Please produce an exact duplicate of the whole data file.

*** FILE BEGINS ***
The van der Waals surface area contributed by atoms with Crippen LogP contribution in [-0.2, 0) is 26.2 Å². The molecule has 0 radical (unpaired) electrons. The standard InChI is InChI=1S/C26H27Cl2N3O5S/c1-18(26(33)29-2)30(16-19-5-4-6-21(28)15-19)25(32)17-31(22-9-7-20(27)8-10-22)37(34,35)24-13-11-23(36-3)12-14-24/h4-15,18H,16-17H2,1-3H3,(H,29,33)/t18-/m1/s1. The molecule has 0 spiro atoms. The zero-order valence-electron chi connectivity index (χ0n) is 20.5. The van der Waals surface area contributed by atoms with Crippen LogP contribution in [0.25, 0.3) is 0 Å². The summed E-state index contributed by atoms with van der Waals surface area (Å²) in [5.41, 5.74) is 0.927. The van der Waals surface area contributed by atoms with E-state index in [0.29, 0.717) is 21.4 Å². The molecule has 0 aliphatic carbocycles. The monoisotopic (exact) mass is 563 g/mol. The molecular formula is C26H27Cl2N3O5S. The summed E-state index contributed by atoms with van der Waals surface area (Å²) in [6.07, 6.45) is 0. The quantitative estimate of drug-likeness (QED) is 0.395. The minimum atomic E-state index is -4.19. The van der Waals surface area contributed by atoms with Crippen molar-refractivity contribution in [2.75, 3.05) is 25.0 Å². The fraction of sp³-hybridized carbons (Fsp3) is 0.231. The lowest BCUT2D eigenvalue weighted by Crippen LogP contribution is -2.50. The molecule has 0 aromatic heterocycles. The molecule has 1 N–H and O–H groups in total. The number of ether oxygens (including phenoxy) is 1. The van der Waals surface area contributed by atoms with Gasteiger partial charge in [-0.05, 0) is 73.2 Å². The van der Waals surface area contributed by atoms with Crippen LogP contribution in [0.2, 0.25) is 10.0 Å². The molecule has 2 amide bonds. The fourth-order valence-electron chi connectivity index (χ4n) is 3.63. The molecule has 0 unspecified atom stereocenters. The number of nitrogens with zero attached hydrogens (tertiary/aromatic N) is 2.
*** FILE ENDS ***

The van der Waals surface area contributed by atoms with Crippen LogP contribution in [-0.2, 0) is 26.2 Å². The molecule has 0 radical (unpaired) electrons. The standard InChI is InChI=1S/C26H27Cl2N3O5S/c1-18(26(33)29-2)30(16-19-5-4-6-21(28)15-19)25(32)17-31(22-9-7-20(27)8-10-22)37(34,35)24-13-11-23(36-3)12-14-24/h4-15,18H,16-17H2,1-3H3,(H,29,33)/t18-/m1/s1. The molecule has 0 spiro atoms. The zero-order valence-electron chi connectivity index (χ0n) is 20.5. The van der Waals surface area contributed by atoms with Crippen LogP contribution in [0.25, 0.3) is 0 Å². The summed E-state index contributed by atoms with van der Waals surface area (Å²) in [5.41, 5.74) is 0.927. The van der Waals surface area contributed by atoms with E-state index in [0.29, 0.717) is 21.4 Å². The molecule has 0 aliphatic carbocycles. The monoisotopic (exact) mass is 563 g/mol. The molecular formula is C26H27Cl2N3O5S. The summed E-state index contributed by atoms with van der Waals surface area (Å²) in [6.07, 6.45) is 0. The quantitative estimate of drug-likeness (QED) is 0.395. The minimum atomic E-state index is -4.19. The van der Waals surface area contributed by atoms with Crippen molar-refractivity contribution in [2.75, 3.05) is 25.0 Å². The fraction of sp³-hybridized carbons (Fsp3) is 0.231. The lowest BCUT2D eigenvalue weighted by Crippen LogP contribution is -2.50. The molecule has 0 aromatic heterocycles. The molecule has 1 N–H and O–H groups in total. The number of ether oxygens (including phenoxy) is 1. The van der Waals surface area contributed by atoms with Gasteiger partial charge in [-0.05, 0) is 73.2 Å². The van der Waals surface area contributed by atoms with Crippen LogP contribution in [0.2, 0.25) is 10.0 Å². The molecule has 2 amide bonds. The fourth-order valence-electron chi connectivity index (χ4n) is 3.63. The molecule has 0 unspecified atom stereocenters. The number of nitrogens with zero attached hydrogens (tertiary/aromatic N) is 2.